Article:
Have you decided to apply to graduate school or apply for a fellowship? Are you applying to go back to school after being out for a few years? The application process can be challenging, especially the essays or personal statements, especially if it’s been a while since you’ve had to write anything for school. Here at Dissertation Editor, we get it. We don’t just edit dissertations and theses; we’ve also helped clients with college, graduate school, internship, and fellowship applications. Making a good first impression with these application essays is important. Here are some tips to keep in mind.
Before You Write
This essay or personal statement is an important part of your application, so it’s worth taking a significant amount of time to really think about and plan what you’re going to write. Read the instructions carefully – very carefully. If an applicant doesn’t follow directions, that’s a red flag to committee members. Page limits and word counts should be followed, and make sure you’re answering the essay question.
Before you start writing, read the essay question and do some research and thinking of your own. Then reread the essay question. Sometimes we skip over part of a question without realizing it, especially if we’re anxious. Why are you applying to this program? Why do you want to go into this field? How did you become interested in it, what are the drawbacks of the field, and what has sustained your interest in it? Why this program? What drew you to this program? What faculty pique your interest, or whom do you admire? With which faculty do you want to work? What prioritizes this program over others? What are your strengths and weaknesses? What skills do you have that will serve you well in this field and in this program? Write all of these things down, even if only in list form.
It’s natural to be self-conscious or nervous when writing an application essay, especially if there’s a lot riding on it. The most important thing is just to get something on paper. You’ll be revising it, but you can’t revise if there’s nothing on the paper – so just write. If need be, write anything that comes to mind at first.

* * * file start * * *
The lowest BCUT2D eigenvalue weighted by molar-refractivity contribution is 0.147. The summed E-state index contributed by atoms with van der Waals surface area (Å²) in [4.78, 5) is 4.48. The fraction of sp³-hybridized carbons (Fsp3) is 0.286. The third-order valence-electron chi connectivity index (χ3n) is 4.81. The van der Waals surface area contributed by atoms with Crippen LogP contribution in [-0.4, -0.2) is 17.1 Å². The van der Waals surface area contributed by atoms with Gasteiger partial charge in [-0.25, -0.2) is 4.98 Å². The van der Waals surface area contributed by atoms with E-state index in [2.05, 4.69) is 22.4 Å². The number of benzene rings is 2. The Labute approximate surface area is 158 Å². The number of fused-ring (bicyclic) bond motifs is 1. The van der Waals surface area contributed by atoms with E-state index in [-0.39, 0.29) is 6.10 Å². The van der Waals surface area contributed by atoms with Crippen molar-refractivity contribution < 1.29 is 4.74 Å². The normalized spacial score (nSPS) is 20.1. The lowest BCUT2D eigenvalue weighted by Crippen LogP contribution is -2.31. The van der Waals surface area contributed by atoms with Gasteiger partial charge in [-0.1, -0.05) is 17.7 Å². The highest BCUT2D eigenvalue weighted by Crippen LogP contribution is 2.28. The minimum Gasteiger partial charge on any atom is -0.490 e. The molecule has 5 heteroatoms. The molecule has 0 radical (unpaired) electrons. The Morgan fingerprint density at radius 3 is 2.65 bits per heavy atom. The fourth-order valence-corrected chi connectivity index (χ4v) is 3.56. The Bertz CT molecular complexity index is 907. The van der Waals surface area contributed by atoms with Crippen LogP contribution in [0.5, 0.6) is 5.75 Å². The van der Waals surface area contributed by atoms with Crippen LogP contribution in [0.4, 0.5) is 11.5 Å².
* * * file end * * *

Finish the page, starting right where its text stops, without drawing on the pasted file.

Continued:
After you’re done writing, read it over and underline anything that seems trite or too general – in short, things that could be lifted from anyone’s application. Things like “I’ve always wanted to help people,” “I work well with others,” “X changed my life” – these are things you want to avoid. Instead, use these to get to the heart of what you’re trying to say, the specifics of why they should choose you for their program. Tell the story that only you can tell, that will make you stand out from the countless other applications coming across the committee’s desk. Don’t be wordy; while it might be tempting in order to sound more scholarly, a hallmark of scholarly writing is actually being able to write succinctly. Especially since you’ll likely have a word limit, eliminate any unnecessary or overly descriptive words.
You want to keep your voice and writing style, but also convey intelligence and readiness to learn. Avoid colloquial language and informal writing, but don’t be too stiff, either; you want to seem approachable. Be honest, revise your writing, and don’t try to be something you’re not.
Once you’re finished a first draft, read it over. Look for generalities and note them. Come back to the essay and add specifics. Make sure you’ve addressed the stated questions or guidelines, and are within the word count limit. If you’re at a university already, utilize their writing center to gain feedback and editing. Have a trusted friend read it over and provide feedback. Seek out a trusted, reputable editing company like Dissertation Editor for professional editing, critical feedback, and consultation. Even though you might have gone to the writing center or had several people review it, having a professional editor provide assistance or feedback can be invaluable.